On August 14, 1935, U.S. President Roosevelt signed into law the Social Security Act, a social insurance program designed to pay retired workers a continuing income. Over the years, Social Security has evolved to pay four different types of benefits:

  • Retirement
  • Disability
  • Family
  • Survivors

Most American workers include Social Security as part of their retirement plans. As you work and pay Social Security (FICA) taxes, you earn “credits” toward Social Security retirement benefits. In general, you need 40 credits, or about 10 years of work, to be eligible to receive Social Security retirement benefits. The amount of your benefit is based on how much you earned while working, and the age at which you begin receiving benefits.

The earliest you can start receiving Social Security retirement benefits is when you turn 62, but your monthly amount will be permanently reduced. Your full retirement age is the age at which you can start collecting full or unreduced benefits (the maximum payout), and it is based on the year in which you were born. The following table shows the full retirement age for various birth years:

Birth Year

Full Retirement Age

1937 or earlier



65 and 2 months


65 and 4 months


65 and 6 months


65 and 8 months


65 and 10 months




66 and 2 months


66 and 4 months


66 and 6 months


66 and 8 months


66 and 10 months

1960 and later


You will receive close to the same lifetime benefit whether you start receiving benefits at age 62, full retirement age, or age 70 if you live to the average life expectancy for someone your age. That’s because if you start early, you will receive lower monthly payments for a longer period of time, and if you delay benefits, you will receive higher monthly payments for a shorter period of time. The Social Security Administration web site has a Retirement Planner that gives detailed information about retirement benefits under current law. You can find information on your life expectancy, how your family members may qualify for benefits, and use benefit calculators to test different retirement ages or future earnings amount. Check it out at www.ssa.gov/retire2.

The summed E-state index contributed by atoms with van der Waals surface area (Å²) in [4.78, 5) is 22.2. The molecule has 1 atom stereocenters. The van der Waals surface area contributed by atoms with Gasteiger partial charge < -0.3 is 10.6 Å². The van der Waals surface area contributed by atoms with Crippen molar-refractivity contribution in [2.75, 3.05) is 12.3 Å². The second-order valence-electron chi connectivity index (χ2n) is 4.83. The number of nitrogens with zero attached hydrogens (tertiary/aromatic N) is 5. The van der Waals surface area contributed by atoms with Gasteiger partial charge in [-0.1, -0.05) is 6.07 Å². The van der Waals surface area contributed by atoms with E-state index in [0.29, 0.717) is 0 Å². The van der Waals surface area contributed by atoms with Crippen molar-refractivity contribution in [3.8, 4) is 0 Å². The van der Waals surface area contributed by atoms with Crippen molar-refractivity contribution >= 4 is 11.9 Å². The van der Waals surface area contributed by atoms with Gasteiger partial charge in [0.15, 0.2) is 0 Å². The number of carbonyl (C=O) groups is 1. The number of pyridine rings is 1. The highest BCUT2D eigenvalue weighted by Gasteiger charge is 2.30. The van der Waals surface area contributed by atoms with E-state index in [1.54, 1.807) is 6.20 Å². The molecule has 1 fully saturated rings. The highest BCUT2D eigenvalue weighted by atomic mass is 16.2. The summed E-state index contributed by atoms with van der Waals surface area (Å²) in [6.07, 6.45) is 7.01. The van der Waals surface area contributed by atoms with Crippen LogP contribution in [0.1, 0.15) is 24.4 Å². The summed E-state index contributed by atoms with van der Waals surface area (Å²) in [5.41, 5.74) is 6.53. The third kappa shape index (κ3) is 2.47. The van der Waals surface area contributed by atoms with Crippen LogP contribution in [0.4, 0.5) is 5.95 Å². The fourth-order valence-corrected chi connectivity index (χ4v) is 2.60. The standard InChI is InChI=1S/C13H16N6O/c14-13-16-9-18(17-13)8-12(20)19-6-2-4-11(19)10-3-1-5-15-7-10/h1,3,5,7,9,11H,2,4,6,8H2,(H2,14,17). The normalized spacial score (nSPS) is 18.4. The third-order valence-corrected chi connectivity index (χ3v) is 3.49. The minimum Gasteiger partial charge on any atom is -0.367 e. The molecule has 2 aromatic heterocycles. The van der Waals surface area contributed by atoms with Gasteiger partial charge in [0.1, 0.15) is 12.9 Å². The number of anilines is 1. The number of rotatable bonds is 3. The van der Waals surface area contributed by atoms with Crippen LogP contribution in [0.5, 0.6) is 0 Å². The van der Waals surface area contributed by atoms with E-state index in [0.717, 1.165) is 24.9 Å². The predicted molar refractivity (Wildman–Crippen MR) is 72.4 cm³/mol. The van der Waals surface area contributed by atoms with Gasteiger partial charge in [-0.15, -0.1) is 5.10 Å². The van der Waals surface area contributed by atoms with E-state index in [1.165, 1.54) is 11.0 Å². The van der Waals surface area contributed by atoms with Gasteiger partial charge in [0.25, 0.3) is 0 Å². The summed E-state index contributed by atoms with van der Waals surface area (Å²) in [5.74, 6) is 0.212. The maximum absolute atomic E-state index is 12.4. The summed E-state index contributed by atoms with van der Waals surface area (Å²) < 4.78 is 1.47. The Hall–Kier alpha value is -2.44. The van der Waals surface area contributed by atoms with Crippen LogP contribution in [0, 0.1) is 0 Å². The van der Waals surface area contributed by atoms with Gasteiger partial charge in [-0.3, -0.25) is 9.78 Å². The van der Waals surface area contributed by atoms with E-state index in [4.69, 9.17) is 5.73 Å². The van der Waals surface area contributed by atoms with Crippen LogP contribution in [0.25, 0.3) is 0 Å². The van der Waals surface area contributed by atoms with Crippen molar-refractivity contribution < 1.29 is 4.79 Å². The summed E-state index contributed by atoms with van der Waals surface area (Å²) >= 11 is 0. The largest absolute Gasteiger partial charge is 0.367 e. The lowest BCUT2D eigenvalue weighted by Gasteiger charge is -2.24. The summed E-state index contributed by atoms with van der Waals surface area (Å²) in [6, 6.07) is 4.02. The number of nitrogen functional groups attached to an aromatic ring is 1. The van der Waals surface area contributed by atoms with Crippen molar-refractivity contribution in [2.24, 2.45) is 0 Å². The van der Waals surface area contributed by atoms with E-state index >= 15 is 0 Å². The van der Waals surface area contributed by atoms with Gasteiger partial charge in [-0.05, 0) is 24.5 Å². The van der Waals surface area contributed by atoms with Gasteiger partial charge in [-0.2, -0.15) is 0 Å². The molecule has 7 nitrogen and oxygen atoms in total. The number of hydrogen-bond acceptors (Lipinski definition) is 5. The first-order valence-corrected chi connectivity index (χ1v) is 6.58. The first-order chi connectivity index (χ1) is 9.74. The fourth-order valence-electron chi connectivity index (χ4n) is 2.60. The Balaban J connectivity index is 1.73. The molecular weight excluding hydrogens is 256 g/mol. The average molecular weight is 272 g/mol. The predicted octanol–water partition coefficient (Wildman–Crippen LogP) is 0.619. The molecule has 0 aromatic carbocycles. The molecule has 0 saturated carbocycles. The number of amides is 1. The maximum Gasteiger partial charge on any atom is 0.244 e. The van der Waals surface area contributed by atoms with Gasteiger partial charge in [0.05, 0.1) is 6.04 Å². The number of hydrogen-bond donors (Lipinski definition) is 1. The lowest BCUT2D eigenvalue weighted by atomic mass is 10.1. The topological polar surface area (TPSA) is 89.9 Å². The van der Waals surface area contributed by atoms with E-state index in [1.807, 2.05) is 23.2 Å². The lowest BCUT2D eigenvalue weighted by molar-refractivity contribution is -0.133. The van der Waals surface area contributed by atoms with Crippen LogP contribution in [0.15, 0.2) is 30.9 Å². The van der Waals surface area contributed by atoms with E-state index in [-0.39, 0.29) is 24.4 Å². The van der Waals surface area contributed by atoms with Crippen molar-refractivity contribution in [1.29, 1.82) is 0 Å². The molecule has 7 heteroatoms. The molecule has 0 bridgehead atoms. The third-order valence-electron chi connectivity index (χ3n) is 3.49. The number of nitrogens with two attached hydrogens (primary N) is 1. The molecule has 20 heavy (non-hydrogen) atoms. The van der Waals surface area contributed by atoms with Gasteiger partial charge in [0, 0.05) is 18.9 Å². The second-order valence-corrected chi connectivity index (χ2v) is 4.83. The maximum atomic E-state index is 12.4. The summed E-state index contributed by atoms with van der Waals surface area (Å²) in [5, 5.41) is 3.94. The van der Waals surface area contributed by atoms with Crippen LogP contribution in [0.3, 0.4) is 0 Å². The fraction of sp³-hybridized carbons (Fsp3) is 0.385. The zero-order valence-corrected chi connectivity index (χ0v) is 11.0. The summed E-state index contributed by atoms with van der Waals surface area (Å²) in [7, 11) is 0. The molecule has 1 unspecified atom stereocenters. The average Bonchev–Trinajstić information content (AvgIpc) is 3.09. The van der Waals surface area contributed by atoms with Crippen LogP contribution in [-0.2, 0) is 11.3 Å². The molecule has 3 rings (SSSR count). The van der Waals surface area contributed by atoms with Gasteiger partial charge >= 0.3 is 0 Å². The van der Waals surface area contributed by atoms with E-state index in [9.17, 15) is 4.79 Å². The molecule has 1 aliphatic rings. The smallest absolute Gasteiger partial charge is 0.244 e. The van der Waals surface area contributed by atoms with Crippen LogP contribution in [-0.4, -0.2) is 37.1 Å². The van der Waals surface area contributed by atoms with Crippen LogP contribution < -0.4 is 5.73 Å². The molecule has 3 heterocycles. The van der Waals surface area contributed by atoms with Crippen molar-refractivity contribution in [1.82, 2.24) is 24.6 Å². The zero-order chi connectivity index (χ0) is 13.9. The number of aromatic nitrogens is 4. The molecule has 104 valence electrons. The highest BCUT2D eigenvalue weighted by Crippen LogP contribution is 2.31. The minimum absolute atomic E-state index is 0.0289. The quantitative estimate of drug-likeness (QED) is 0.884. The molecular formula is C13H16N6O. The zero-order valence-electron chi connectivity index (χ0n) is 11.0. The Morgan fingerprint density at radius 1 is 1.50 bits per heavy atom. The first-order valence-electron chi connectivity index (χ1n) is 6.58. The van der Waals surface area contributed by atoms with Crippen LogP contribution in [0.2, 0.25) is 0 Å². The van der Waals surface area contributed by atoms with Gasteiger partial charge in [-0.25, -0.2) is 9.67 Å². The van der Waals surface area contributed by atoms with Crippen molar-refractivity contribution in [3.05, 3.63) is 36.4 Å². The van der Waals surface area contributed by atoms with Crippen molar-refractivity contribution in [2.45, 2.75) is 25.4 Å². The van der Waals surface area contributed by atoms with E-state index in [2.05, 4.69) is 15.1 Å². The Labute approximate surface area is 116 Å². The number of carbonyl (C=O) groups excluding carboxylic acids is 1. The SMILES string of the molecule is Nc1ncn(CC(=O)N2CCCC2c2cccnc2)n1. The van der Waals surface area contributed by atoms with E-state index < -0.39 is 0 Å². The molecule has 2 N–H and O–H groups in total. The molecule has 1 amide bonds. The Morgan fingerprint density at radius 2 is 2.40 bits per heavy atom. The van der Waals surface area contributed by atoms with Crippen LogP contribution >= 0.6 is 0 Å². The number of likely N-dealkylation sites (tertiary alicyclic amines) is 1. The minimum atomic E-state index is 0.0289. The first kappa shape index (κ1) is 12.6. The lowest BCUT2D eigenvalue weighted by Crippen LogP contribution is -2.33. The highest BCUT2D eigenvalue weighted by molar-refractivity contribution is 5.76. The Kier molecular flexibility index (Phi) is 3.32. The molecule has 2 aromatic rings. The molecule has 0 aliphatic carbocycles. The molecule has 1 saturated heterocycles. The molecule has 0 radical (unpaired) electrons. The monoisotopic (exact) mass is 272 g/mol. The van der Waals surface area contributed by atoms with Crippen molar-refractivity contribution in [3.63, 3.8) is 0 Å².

1. Why is Social Security running out of money?

    On August 14, 1935, U.S. President Roosevelt signed into law the Social Security Act. Originally implemented to assist older ... Read Full Answer >>
  2. Can my spouse and children collect my Social Security when I die?

    Social Security pays four different types of benefits: retirement, disability, family and survivor. Under survivor benefits, ... Read Full Answer >>
  3. When can catch-up contributions start?

    Most qualified retirement plans such as 401(k), 403(b) and SIMPLE 401(k) plans, as well as individual retirement accounts ... Read Full Answer >>
  4. Are 401(k) contributions tax deductible?

    All contributions to qualified retirement plans such as 401(k)s reduce taxable income, which lowers the total taxes owed. ... Read Full Answer >>
  5. Are 401(k) rollovers taxable?

    401(k) rollovers are generally not taxable as long as the money goes into another qualifying plan, an individual retirement ... Read Full Answer >>
  6. Are catch-up contributions included in the 415 limit?

    Unlike regular employee deferrals, catch-up contributions are not included in the 415 limit. While there is an annual limit ... Read Full Answer >>
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